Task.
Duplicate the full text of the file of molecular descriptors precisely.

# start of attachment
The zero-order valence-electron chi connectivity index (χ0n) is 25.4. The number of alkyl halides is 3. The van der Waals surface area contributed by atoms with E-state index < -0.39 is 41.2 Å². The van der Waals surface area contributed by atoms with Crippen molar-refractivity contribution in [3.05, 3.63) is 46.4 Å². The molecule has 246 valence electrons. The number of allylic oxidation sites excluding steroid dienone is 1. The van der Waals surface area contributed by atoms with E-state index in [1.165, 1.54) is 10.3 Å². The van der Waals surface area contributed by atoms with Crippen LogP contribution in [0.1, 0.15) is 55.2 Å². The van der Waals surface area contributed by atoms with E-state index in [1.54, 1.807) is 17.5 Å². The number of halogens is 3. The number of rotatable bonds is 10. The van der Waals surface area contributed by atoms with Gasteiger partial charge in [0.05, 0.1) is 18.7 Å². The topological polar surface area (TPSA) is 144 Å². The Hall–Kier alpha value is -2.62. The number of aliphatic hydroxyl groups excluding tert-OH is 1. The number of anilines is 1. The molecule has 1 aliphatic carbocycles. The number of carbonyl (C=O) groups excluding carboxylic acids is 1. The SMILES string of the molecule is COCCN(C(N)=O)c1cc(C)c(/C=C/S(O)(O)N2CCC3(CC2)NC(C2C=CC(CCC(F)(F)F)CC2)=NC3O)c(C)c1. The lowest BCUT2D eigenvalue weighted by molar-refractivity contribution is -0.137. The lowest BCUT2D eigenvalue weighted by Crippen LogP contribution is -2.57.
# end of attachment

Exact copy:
The zero-order valence-electron chi connectivity index (χ0n) is 25.4. The number of alkyl halides is 3. The van der Waals surface area contributed by atoms with E-state index < -0.39 is 41.2 Å². The van der Waals surface area contributed by atoms with Crippen molar-refractivity contribution in [3.05, 3.63) is 46.4 Å². The molecule has 246 valence electrons. The number of allylic oxidation sites excluding steroid dienone is 1. The van der Waals surface area contributed by atoms with E-state index in [1.165, 1.54) is 10.3 Å². The van der Waals surface area contributed by atoms with Crippen LogP contribution in [0.1, 0.15) is 55.2 Å². The van der Waals surface area contributed by atoms with E-state index in [1.54, 1.807) is 17.5 Å². The number of halogens is 3. The number of rotatable bonds is 10. The van der Waals surface area contributed by atoms with Gasteiger partial charge in [0.05, 0.1) is 18.7 Å². The topological polar surface area (TPSA) is 144 Å². The Hall–Kier alpha value is -2.62. The number of aliphatic hydroxyl groups excluding tert-OH is 1. The number of anilines is 1. The molecule has 1 aliphatic carbocycles. The number of carbonyl (C=O) groups excluding carboxylic acids is 1. The SMILES string of the molecule is COCCN(C(N)=O)c1cc(C)c(/C=C/S(O)(O)N2CCC3(CC2)NC(C2C=CC(CCC(F)(F)F)CC2)=NC3O)c(C)c1. The lowest BCUT2D eigenvalue weighted by molar-refractivity contribution is -0.137. The lowest BCUT2D eigenvalue weighted by Crippen LogP contribution is -2.57.